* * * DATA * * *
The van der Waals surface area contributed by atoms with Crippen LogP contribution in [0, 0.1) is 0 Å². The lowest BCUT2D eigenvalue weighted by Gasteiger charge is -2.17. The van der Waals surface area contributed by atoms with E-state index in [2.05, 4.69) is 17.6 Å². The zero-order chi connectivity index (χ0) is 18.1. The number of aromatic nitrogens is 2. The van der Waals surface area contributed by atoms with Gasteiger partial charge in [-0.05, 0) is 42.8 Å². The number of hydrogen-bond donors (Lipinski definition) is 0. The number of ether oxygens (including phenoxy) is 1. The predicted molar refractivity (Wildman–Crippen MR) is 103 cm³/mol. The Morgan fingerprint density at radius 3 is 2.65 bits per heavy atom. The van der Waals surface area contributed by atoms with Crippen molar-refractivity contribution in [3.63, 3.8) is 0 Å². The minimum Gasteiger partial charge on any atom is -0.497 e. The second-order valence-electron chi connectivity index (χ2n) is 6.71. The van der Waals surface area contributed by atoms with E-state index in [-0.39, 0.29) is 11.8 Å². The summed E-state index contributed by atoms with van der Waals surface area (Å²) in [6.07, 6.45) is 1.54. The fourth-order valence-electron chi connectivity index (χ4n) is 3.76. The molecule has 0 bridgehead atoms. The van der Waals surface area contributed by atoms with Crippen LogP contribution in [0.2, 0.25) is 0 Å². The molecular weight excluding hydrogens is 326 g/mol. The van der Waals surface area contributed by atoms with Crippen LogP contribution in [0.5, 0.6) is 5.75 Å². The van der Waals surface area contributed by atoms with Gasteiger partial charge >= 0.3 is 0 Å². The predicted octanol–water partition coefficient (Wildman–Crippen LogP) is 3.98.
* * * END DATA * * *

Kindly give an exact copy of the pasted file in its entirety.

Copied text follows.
The van der Waals surface area contributed by atoms with Crippen LogP contribution in [0, 0.1) is 0 Å². The lowest BCUT2D eigenvalue weighted by Gasteiger charge is -2.17. The van der Waals surface area contributed by atoms with E-state index in [2.05, 4.69) is 17.6 Å². The zero-order chi connectivity index (χ0) is 18.1. The number of aromatic nitrogens is 2. The van der Waals surface area contributed by atoms with Gasteiger partial charge in [-0.05, 0) is 42.8 Å². The number of hydrogen-bond donors (Lipinski definition) is 0. The number of ether oxygens (including phenoxy) is 1. The predicted molar refractivity (Wildman–Crippen MR) is 103 cm³/mol. The Morgan fingerprint density at radius 3 is 2.65 bits per heavy atom. The van der Waals surface area contributed by atoms with Crippen molar-refractivity contribution in [3.63, 3.8) is 0 Å². The minimum Gasteiger partial charge on any atom is -0.497 e. The second-order valence-electron chi connectivity index (χ2n) is 6.71. The van der Waals surface area contributed by atoms with E-state index in [-0.39, 0.29) is 11.8 Å². The summed E-state index contributed by atoms with van der Waals surface area (Å²) in [6.07, 6.45) is 1.54. The fourth-order valence-electron chi connectivity index (χ4n) is 3.76. The molecule has 0 bridgehead atoms. The van der Waals surface area contributed by atoms with Crippen LogP contribution in [0.2, 0.25) is 0 Å². The molecular weight excluding hydrogens is 326 g/mol. The van der Waals surface area contributed by atoms with Crippen LogP contribution in [0.5, 0.6) is 5.75 Å². The van der Waals surface area contributed by atoms with Gasteiger partial charge >= 0.3 is 0 Å². The predicted octanol–water partition coefficient (Wildman–Crippen LogP) is 3.98.